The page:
Photo by Mark Allan

The London Symphony Orchestra’s final Barbican show of the year – show is more fitting than mere concert – was 90 minutes of unalloyed pleasure and delight; a suitably celebratory curtain call for new music director Simon Rattle.

Rattle introduced the work, premiered in 1953 and performed here semi-staged, thus: “It is a love letter to New York, with just about every racial and musical stereotype thrown at it,” and told the story of how Bernstein was commissioned at ridiculously short notice to enable Rosalind Russell to reprise the central role of Ruth Sherwood that she had in the successful 1942 film My Sister Eileen in a new musical version of the story.

Rattle has his own history with this piece. He recorded it with the Birmingham Contemporary Music Group and it had many joyous outings during his time in Berlin, including at least one Silvesterfeier (New Year’s Eve), a big thing in the German capital. The good news is that the two London performances of Wonderful Town this last week have been recorded for a future release on the orchestra’s LSO Live label.

The role of Ruth, often taken very effectively in Rattle productions past by Kim Criswell, was sung here by the superb Alysha Umphress. There are words a-plenty in the part of Ruth, and she made every one of them count. Her ‘One hundred ways to lose your man’ was hilarious, and her total understanding of the role singled her out as the star of the evening. Duncan Rock as Wreck gave a perfectly aimed ‘Pass the football’, Danielle de Niese was delightful as she soaked up the attention of the harmonising Irish police in ‘My darlin’ Eileen’, and the beautiful resonant tone of the urbane Nathan Gunn as Bob was another stand-out.

Chorus director Simon Halsey is equally at home with this piece, having worked frequently with Rattle in Berlin: the chorus sang from memory, and had a great night. Their soft, wordless accompaniment for Nathan Gunn in ‘A quiet girl’ was glorious.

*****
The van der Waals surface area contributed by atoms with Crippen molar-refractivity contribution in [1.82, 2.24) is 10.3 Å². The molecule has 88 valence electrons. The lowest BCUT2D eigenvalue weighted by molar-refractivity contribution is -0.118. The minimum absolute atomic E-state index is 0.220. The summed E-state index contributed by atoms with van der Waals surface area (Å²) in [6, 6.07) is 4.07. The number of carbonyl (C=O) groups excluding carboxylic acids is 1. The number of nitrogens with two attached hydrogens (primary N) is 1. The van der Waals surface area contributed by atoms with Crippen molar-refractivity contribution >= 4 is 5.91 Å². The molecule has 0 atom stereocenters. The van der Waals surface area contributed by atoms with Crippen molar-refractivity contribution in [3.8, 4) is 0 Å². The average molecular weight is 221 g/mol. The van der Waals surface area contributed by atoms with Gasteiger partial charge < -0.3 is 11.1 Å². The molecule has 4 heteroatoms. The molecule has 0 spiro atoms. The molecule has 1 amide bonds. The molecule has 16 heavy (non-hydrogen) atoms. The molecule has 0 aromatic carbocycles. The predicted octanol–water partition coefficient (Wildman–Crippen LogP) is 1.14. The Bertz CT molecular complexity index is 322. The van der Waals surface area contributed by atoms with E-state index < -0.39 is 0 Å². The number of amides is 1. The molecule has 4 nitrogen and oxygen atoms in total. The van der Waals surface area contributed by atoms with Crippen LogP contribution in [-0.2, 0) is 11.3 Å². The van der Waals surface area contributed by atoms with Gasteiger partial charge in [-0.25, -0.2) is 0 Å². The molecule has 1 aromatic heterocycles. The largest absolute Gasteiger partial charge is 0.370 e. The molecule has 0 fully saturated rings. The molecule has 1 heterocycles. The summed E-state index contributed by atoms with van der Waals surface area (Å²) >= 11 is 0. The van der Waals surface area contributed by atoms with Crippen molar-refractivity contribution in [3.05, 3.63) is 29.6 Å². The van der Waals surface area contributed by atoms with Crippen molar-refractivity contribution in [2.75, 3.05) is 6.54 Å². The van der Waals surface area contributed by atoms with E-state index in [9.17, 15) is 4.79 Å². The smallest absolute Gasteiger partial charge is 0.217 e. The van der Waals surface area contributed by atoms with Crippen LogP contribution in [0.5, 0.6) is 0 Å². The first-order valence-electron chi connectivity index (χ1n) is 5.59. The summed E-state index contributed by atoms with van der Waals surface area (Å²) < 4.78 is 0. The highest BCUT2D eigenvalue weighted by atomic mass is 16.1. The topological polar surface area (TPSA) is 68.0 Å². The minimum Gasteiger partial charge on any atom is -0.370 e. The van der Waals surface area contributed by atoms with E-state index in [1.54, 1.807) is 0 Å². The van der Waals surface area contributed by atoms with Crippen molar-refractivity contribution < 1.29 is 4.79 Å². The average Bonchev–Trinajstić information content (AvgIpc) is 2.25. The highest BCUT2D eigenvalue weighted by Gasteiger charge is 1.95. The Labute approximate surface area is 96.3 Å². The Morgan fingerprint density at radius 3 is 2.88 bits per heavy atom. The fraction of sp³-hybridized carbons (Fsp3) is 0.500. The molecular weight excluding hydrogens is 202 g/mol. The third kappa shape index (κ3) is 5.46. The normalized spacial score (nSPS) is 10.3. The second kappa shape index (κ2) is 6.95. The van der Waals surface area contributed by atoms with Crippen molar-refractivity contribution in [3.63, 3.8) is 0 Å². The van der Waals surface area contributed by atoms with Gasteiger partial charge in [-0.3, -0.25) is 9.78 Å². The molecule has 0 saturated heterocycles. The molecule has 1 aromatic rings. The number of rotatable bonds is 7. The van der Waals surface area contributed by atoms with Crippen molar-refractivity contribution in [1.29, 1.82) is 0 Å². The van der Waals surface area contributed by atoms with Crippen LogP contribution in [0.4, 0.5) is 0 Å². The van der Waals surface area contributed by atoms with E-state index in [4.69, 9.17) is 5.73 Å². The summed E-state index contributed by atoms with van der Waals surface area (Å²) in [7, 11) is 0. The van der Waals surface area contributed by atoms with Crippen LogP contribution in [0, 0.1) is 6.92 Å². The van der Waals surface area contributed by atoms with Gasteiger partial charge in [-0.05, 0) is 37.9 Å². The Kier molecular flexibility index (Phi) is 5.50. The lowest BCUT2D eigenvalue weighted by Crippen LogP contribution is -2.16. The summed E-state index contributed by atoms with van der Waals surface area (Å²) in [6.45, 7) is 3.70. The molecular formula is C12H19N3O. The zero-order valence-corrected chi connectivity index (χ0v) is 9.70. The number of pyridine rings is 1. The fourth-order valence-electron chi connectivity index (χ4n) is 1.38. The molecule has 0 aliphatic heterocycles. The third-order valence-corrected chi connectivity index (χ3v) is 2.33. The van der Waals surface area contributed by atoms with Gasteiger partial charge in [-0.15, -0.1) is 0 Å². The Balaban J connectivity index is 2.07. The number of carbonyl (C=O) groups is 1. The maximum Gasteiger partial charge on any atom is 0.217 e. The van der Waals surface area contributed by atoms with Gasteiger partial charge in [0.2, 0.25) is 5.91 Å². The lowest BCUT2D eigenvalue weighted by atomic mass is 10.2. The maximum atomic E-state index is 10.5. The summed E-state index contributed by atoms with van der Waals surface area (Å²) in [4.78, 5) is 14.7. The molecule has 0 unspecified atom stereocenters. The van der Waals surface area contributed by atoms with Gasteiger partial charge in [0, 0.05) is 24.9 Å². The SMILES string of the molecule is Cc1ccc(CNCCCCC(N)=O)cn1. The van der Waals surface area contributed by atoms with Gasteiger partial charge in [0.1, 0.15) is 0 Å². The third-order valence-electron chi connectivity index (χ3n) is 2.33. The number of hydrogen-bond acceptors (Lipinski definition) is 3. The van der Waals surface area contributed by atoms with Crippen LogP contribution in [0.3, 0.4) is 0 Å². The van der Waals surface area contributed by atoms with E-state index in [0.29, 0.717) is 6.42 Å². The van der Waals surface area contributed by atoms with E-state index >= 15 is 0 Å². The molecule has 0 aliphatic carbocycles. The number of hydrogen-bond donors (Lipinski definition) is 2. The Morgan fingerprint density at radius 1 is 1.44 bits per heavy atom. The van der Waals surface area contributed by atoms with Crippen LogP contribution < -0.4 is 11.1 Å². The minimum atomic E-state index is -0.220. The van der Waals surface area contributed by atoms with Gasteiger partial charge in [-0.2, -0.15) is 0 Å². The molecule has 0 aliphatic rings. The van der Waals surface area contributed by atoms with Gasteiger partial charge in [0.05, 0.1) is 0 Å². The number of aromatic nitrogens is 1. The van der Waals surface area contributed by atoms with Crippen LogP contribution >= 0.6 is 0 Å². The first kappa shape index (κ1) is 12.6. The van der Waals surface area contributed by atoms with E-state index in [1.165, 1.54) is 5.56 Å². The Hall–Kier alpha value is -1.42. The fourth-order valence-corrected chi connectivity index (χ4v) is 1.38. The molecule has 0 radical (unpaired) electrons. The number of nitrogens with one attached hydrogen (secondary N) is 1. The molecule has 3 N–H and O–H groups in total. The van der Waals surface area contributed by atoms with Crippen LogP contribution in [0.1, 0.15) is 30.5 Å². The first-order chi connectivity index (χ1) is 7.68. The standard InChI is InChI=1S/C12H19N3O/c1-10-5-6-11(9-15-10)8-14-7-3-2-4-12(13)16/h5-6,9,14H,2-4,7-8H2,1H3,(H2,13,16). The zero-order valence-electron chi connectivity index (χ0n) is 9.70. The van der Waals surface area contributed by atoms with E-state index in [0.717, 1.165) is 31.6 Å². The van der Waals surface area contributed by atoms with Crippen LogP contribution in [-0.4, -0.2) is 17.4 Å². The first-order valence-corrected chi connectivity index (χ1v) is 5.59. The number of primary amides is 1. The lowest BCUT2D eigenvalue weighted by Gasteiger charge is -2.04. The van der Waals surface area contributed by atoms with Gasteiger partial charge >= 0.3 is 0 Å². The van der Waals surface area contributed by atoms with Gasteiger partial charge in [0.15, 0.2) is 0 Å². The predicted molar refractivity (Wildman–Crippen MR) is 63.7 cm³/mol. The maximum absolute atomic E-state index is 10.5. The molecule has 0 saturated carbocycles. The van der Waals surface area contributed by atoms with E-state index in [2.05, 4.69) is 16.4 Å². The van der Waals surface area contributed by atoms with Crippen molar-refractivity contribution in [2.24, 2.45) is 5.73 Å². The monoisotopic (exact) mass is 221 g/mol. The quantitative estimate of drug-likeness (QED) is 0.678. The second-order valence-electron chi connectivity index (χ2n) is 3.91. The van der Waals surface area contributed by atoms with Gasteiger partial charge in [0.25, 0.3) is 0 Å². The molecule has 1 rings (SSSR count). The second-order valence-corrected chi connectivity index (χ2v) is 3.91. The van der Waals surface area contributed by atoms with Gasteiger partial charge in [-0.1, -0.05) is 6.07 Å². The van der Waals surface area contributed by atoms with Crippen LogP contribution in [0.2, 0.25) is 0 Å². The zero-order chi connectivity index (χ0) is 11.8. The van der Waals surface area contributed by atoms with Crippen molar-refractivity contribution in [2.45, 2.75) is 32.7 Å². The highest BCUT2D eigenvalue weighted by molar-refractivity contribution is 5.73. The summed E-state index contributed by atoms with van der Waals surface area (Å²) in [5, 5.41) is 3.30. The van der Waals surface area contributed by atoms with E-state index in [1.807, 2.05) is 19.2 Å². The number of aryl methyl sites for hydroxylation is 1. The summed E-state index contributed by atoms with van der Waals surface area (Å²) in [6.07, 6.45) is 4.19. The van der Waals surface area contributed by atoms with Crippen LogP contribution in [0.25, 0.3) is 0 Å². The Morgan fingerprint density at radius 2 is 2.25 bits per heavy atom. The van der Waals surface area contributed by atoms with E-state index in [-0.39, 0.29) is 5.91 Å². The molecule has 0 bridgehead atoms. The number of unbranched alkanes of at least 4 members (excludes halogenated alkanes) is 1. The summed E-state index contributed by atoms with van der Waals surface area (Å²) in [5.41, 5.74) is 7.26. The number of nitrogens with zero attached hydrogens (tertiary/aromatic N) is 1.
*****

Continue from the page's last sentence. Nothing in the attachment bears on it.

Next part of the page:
Bernstein’s score has great tunes and fizzes along. There is an orchestral section entitled Conquering New York where the theme which was later stretched out (maybe too far) in Prelude, Fugue and Riffs has an outing. And the jazz musicians in the ensemble shone here: Jay Craig on a commanding bass saxophone, Bruno Heinen light and agile, and Matt Skelton impeccable on drums. Bernstein once said: “Jazz fools around with notes, it has fun with them.” Too right.

A love of detail was everywhere; the LSO is matchless as a studio orchestra, and when the recording comes out I know I will enjoy the cellos just holding a poised, delicate, quiet note under one section of ‘Pass the football’, I shall remember a staged bathed in green light for “My darlin’ Eileen”, and I’ll listen out for Andrew Marriner’s clarinet pyrotechnics in ‘Ballet’.

The final conga was the purest expression of wanting to just celebrate and have fun. There was a delightful moment caught on a Facebook video (at 0:16) when Danielle de Niese hoisted the LSO’s MD Kathryn McDowell out of her chair and onto her feet for a conga round the Barbican. For having lured Rattle – and bringing him and the good times back – McDowell deserved that victory lap.